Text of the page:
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Auto union now turns focus to Fiat Chrysler

DETROIT (AP) — The United Auto Workers union on Monday turned its bargaining focus to Fiat Chrysler, raising the possibility of another strike against a Detroit automaker.
Ford workers ratified their contract Friday night, while the union settled with General Motors last month after a 40-day strike by 49,000 workers that shut down the company’s U.S. production.
Ford, which has 55,000 UAW workers, mostly followed the pattern agreement set at GM. But industry analysts say the same deal will cost Fiat Chrysler a lot more money because of the makeup of its workforce.
Fiat Chrysler CEO Mike Manley said recently that automakers are in “different conditions” in terms of labor forces, hinting the company may be reluctant to follow the pattern.
The union, however, expects FCA to follow the template set by GM and Ford.
“We look forward to bargaining a fair, balanced and patterned contract as FCA is a profitable company,” the UAW said in a statement. “You cannot brag about your earnings to Wall Street and at the same time ignore the sacrifice of your workforce that put you in that profitable position.”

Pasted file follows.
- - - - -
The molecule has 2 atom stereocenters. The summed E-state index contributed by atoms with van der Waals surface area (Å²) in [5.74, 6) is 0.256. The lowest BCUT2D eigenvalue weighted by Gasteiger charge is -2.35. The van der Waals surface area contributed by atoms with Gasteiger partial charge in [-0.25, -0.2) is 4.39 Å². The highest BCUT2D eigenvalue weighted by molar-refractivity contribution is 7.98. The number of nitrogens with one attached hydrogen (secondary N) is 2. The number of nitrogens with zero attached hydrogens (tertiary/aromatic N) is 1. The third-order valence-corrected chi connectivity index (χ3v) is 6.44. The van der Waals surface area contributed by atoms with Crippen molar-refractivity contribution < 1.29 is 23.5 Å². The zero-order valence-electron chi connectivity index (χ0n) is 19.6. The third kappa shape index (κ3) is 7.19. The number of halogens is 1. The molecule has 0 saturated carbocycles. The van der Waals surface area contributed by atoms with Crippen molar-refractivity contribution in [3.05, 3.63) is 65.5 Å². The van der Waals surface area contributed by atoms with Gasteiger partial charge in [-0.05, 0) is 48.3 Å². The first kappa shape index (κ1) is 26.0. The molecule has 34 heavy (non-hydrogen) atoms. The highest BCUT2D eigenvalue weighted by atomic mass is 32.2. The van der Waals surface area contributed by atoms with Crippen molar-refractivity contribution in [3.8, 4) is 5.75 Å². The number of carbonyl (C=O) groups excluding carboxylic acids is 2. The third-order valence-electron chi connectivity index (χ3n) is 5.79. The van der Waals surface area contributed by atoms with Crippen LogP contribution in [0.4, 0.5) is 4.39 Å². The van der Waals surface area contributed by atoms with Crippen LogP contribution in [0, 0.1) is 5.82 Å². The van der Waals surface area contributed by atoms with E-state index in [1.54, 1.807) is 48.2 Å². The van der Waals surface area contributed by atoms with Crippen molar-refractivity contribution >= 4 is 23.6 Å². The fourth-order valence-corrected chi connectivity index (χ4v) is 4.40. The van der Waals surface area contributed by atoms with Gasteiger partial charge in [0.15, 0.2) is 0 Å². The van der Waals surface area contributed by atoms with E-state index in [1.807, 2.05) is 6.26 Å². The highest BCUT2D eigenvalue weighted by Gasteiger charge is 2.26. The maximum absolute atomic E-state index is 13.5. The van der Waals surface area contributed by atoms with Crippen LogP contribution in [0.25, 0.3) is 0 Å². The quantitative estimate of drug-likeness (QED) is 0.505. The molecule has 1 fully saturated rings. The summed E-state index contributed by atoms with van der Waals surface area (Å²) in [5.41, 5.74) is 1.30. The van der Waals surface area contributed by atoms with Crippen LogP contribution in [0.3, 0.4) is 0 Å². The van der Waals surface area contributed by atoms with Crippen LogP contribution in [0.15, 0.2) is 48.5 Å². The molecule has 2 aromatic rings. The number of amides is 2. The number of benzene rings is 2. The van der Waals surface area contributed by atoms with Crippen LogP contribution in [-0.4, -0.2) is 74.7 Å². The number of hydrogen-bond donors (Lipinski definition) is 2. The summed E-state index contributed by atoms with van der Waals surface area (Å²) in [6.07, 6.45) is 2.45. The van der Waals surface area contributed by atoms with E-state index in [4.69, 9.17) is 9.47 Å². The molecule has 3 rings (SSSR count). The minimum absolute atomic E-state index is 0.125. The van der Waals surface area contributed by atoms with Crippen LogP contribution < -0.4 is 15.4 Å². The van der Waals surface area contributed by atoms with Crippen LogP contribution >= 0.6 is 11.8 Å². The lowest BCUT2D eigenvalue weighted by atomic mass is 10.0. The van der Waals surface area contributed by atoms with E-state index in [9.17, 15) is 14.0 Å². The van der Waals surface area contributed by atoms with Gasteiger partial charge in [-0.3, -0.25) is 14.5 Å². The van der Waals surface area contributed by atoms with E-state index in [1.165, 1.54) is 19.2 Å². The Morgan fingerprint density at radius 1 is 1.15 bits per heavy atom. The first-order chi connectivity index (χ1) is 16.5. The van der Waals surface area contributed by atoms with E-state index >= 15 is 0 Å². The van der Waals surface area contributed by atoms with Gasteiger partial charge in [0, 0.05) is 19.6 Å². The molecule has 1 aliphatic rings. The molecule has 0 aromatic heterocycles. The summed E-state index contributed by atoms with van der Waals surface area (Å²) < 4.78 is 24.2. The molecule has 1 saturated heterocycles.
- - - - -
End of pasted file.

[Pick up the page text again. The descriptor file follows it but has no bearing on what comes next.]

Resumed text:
The deal with Ford and GM gives workers hired after 2007 pay raises so they reach top UAW production wages within four years. It also gives temporary workers a path to full-time jobs within three years. Workers hired after 2007 now are paid lower wages than workers hired before that, even though they’re doing the same jobs. Workers hired before 2007 get a mix of annual pay raises and lump sum payments.
Fiat Chrysler has more workers hired after 2007, and a higher percentage of temporary workers than either Ford or GM. That means the terms of the contract would cost the company more money.